Rhyan White, Phoebe Bacon Follow in Footsteps of Idols to Make Olympic Team in 200 Backstroke

Photo Courtesy: Peter H. Bick

In a shocking turn of events on Saturday night at the U.S. Olympic Trials in Omaha, 21-year-old Rhyan White won the 200 back with a 2:05.73, with Phoebe Bacon in second at 2:06.46 and Regan Smith, the world record holder and the reigning World champ, in third at 2:06.79.

The time is a season best for Smith, but it was not fast enough to make the team for Tokyo. She is already on the team in the 100 back and 200 butterfly, but it was almost a foregone conclusion she would take the 200 back win here and challenge for the gold medal come five weeks at the Games in Japan. But she did not get it done, and White and Bacon will carry the mantle for the United States in the 200 back.

White picked up her second event for Tokyo after finishing second in the 100 back on night three. Earlier tonight, USA Swimming confirmed all second place finishers in the women’s events would be officially on the team so White’s participation in Tokyo was finalized.

“I try to focus on myself a lot during the race,” Rhyan White said. “I was trying to keep up with Regan for the first 100, I think we all know she likes to take it out.

“Over the course of this meet I know that I swim better if I have no expectations and focus on myself during the race and try not to look at the big, huge scoreboard above all of us. To see first and second for us is really exciting. I was a little surprised but mostly excited.”


Rhyan White. Photo Courtesy: Peter H. Bick

Bacon, who won this year’s NCAA title for Wisconsin, is the fourth swimmer to come out of Nation’s Capital Swim Club to make this year’s Olympic team after Katie LedeckyAndrew Wilson and Andrew Seliskar made the team.

White is now third in the world for 2021 while Bacon is fifth among those qualified for Tokyo.

“It’s been a dream of mine to be on the Olympic team since Katie (Ledecky) went to the Olympics in 2012,” Bacon said. “That was kind of eye-opening to me, this young girl from the same area, same schools I’ve been going to, made her dreams come true. And I wanted to follow in her footsteps.”

Regan Smith played to her strengths on the front half, turning at 1:01.01 at the halfway point, but her lead was small – Isabelle Stadden was second at 1:01.06 while Bacon was third (1:01.26) and White (1:01.64) was fourth. Smith was off her world record pace of 1:00.37 and on the fifth 25, the world record holder looked vulnerable as Stadden, Bacon and White were not letting her get away.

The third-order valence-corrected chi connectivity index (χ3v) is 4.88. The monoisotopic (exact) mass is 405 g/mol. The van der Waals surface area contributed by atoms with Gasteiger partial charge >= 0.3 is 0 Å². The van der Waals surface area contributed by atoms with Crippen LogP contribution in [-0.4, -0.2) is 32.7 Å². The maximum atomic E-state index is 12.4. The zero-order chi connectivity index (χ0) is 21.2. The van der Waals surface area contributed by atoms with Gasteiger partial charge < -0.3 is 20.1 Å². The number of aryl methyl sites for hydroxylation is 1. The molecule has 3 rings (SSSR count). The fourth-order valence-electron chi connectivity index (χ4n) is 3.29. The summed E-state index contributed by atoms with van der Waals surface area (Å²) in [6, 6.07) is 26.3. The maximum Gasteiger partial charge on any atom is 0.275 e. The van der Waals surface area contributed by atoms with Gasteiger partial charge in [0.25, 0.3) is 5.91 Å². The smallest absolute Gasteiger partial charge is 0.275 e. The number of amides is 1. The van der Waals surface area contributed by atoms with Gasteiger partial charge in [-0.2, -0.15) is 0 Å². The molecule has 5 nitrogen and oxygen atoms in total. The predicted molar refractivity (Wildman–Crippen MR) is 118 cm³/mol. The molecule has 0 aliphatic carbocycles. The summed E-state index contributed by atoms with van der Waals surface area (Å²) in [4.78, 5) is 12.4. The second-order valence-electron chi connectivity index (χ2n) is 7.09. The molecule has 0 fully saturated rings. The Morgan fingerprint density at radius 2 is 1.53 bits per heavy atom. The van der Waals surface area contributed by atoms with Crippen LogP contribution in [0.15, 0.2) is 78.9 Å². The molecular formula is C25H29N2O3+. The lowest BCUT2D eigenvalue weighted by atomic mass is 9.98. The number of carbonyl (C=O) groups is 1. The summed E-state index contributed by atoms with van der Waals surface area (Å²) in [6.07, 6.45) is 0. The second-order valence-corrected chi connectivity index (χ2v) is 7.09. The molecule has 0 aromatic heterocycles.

Regan Smith. Photo Courtesy: Peter H. Bick

At the 2019 Worlds en route to her world record, Smith was 31-mids on her last three 50s, and at the 150, although she still had the lead at 1:33.56, split a 32.55.

White had the fastest split in the field with a 32.13 and was second at 1:33.77. Bacon was also within striking distance in third at 1:33.79, splitting a 32.53, and Stadden was not out of it in lane 1 at 1:33.92.

On the final 50, as the house DJ started playing Macklemore’s “Can’t Hold Us,” White had the momentum and inched past Smith, and soon Bacon, who was a popular second place pick behind Smith heading into the meet, was passing Smith. At the finish, such is the nature of this Olympic Trials, a medal contender for Tokyo was left off the team in third place. White, age 21, and Bacon, age 18, are on their first Olympic team.

“I knew that the whole field was going to go out probably faster than me just because I have a little bit slower of a tempo,” Bacon said. “But I knew I could hold on till that last 50, which is really where I find my strength in that race.”

Stadden finished fourth at 2:07.86 while Kathleen Baker, who sustained an injury close to the Trials, finished in fifth at 2:08.78.

Rhyan White & Phoebe Bacon’s Journey From Olympian Idolizer to Idolized Olympian

For White and Bacon, their Olympic dreams came from following the footsteps of their idols.

Bacon was in pre-K when she first met fourth grader Katie Ledecky at the Little Flower School in Bethesda, Maryland. Ledecky was assigned Bacon as her “older buddy,” to be a mentor to her.

“I don’t know how random those assignments are,” Ledecky said in her press conference. “I don’t know if she had started swimming at that point, she might have, and it may have been because we both swam, but it may have been because she was super energetic, would play whatever sport on the playground. I was very much like that as well so maybe they matched us up in that way.”


Phoebe Bacon repping Nation’s Capital Swim Club. Photo Courtesy: Peter H. Bick